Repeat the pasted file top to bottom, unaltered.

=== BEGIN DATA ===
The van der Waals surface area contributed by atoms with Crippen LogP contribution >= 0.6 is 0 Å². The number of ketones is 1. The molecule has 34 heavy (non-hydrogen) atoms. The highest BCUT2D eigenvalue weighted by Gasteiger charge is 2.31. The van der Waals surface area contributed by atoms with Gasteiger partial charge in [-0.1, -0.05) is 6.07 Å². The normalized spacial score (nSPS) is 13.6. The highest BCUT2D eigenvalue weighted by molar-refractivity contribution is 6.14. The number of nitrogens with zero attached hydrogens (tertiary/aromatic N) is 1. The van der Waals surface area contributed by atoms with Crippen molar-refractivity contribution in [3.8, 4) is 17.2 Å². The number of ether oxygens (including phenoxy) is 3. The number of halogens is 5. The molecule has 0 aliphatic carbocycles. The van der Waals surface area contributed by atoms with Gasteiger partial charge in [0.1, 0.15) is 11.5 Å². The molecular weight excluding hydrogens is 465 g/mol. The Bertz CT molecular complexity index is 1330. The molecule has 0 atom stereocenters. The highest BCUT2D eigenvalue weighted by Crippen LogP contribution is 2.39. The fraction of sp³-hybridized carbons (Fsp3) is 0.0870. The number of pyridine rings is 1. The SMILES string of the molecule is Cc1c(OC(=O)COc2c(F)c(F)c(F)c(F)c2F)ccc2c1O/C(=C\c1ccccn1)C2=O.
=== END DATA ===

The van der Waals surface area contributed by atoms with Crippen LogP contribution >= 0.6 is 0 Å². The number of ketones is 1. The molecule has 34 heavy (non-hydrogen) atoms. The highest BCUT2D eigenvalue weighted by Gasteiger charge is 2.31. The van der Waals surface area contributed by atoms with Gasteiger partial charge in [-0.1, -0.05) is 6.07 Å². The normalized spacial score (nSPS) is 13.6. The highest BCUT2D eigenvalue weighted by molar-refractivity contribution is 6.14. The number of nitrogens with zero attached hydrogens (tertiary/aromatic N) is 1. The van der Waals surface area contributed by atoms with Crippen molar-refractivity contribution in [3.8, 4) is 17.2 Å². The number of ether oxygens (including phenoxy) is 3. The number of halogens is 5. The molecule has 0 aliphatic carbocycles. The van der Waals surface area contributed by atoms with Gasteiger partial charge in [0.1, 0.15) is 11.5 Å². The molecular weight excluding hydrogens is 465 g/mol. The Bertz CT molecular complexity index is 1330. The molecule has 0 atom stereocenters. The highest BCUT2D eigenvalue weighted by Crippen LogP contribution is 2.39. The fraction of sp³-hybridized carbons (Fsp3) is 0.0870. The number of pyridine rings is 1. The SMILES string of the molecule is Cc1c(OC(=O)COc2c(F)c(F)c(F)c(F)c2F)ccc2c1O/C(=C\c1ccccn1)C2=O.